Running on Ice
A lot has happened here at McMurdo since my last post. Our deployment date to the shear zone keeps slipping back, so we're doing more work to test and prepare Yeti on the ice around the station. Two days ago, Jim and I took Yeti out to the SPoTSA (South Pole Traverse Staging Area), and set up our first endurance course to run Yeti for several miles. It had already performed just find on several shorter courses closer to home, so we were both expecting this to be a bit of a formality. We set everything up and pressed play, and Yeti drove off into the sunset towards the outbound waypoint. After about 1km, it hit the next two waypoints and turned to head home, but then kept turning in a 50m circle, and kept going around and around. This was pretty bizarre, but radio comms had been dropping out, so we set it up again and chased it with a truck to stay in radio range. The exact same thing happened again, and left us head scratching.
Yeti outbound on the endurance tests with Mt. Discovery in the background.
We headed back in and I downloaded the telemetry data. It became clear that a bug in the error handling for the GPS input had caused the problem, and the GPS had dropped out at exactly the same point in both runs. There appears to be an intermittent power connection to the GPS which causes some brief dropouts, and the program caused the robot to hold its last command, which in this case was to turn slightly to the right, making it drive in large circles indefinitely.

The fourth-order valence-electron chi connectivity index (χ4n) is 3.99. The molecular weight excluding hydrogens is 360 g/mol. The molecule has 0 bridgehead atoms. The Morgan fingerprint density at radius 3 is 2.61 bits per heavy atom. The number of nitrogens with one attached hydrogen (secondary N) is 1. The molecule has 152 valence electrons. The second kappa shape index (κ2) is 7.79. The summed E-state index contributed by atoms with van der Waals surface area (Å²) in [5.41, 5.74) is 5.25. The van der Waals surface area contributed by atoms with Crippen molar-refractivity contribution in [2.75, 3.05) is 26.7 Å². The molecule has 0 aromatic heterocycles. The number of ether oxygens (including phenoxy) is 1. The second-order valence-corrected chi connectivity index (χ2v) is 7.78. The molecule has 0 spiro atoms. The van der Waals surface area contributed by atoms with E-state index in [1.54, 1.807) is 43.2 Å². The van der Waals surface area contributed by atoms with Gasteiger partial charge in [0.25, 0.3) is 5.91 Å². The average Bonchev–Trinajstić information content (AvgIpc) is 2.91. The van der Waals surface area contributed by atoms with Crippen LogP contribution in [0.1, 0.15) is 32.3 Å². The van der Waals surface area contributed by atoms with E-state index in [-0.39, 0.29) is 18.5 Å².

I rewired the power distribution and tightened down all of the connections, and added a much more robust error handling routine to the code in a late-night push to get everything fixed and set up for another day of testing. I managed to have a bit of a nailbiter of a night, however, when I was tested the intermittent power failures and managed to flip Yeti over, snapping the GPS antenna off. Luckily, everything other than the pole holding the antenna up was fine, and the machine shop at vehicle maintenance was able to build a MUCH nicer antenna mount in a few hours. I then spent yesterday re-running endurance tests, and everything worked out extremely well, setting us up for our first runs with the radar units.
I saw a 'Sun Dog,' while performing endurance tests. These are like rainbows but formed due to small snow crystals in the air, and are all white.
There are several interesting applications apart from crevasse detection that we're going to test Yeti out on. We're going to try looking at sea ice to determine thickness and quality to see if it's feasible to use the robot to survey the airfields here. Apparently they have to drill 30 boreholes a day to profile the ice conditions, and we could dramatically improve the efficiency of that process with Yeti if the radar has a high enough resolution. Allan Delaney will be helping us with the radar to test this and see if it works, which could potentially open up another source for grant funding if successful!
A C-17 on the ice runway, viewed from SPoTSA